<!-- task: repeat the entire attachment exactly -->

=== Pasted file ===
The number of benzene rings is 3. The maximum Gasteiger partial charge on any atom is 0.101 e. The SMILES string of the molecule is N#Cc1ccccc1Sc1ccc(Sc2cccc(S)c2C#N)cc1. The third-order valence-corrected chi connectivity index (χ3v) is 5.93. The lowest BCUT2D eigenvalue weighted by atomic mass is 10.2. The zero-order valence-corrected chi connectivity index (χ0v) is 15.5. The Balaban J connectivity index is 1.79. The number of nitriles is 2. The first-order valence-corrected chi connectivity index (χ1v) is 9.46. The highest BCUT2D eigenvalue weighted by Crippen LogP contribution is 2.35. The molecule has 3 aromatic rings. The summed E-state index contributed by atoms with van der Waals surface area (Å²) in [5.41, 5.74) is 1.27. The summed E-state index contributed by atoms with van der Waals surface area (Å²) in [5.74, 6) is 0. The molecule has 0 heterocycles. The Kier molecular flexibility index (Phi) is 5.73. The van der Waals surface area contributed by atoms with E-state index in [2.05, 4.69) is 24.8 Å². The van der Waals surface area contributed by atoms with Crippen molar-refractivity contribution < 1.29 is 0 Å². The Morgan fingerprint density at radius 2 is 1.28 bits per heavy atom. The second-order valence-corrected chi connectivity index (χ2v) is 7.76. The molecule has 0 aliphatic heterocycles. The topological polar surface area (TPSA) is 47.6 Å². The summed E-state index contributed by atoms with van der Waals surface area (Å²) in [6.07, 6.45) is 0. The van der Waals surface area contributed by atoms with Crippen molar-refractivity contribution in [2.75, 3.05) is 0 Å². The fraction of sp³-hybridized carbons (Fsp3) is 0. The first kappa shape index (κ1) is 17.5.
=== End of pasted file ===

The number of benzene rings is 3. The maximum Gasteiger partial charge on any atom is 0.101 e. The SMILES string of the molecule is N#Cc1ccccc1Sc1ccc(Sc2cccc(S)c2C#N)cc1. The third-order valence-corrected chi connectivity index (χ3v) is 5.93. The lowest BCUT2D eigenvalue weighted by atomic mass is 10.2. The zero-order valence-corrected chi connectivity index (χ0v) is 15.5. The Balaban J connectivity index is 1.79. The number of nitriles is 2. The first-order valence-corrected chi connectivity index (χ1v) is 9.46. The highest BCUT2D eigenvalue weighted by Crippen LogP contribution is 2.35. The molecule has 3 aromatic rings. The summed E-state index contributed by atoms with van der Waals surface area (Å²) in [5.41, 5.74) is 1.27. The summed E-state index contributed by atoms with van der Waals surface area (Å²) in [5.74, 6) is 0. The molecule has 0 heterocycles. The Kier molecular flexibility index (Phi) is 5.73. The van der Waals surface area contributed by atoms with E-state index in [2.05, 4.69) is 24.8 Å². The van der Waals surface area contributed by atoms with Crippen molar-refractivity contribution < 1.29 is 0 Å². The Morgan fingerprint density at radius 2 is 1.28 bits per heavy atom. The second-order valence-corrected chi connectivity index (χ2v) is 7.76. The molecule has 0 aliphatic heterocycles. The topological polar surface area (TPSA) is 47.6 Å². The summed E-state index contributed by atoms with van der Waals surface area (Å²) in [6.07, 6.45) is 0. The van der Waals surface area contributed by atoms with Crippen molar-refractivity contribution in [2.75, 3.05) is 0 Å². The fraction of sp³-hybridized carbons (Fsp3) is 0. The first kappa shape index (κ1) is 17.5.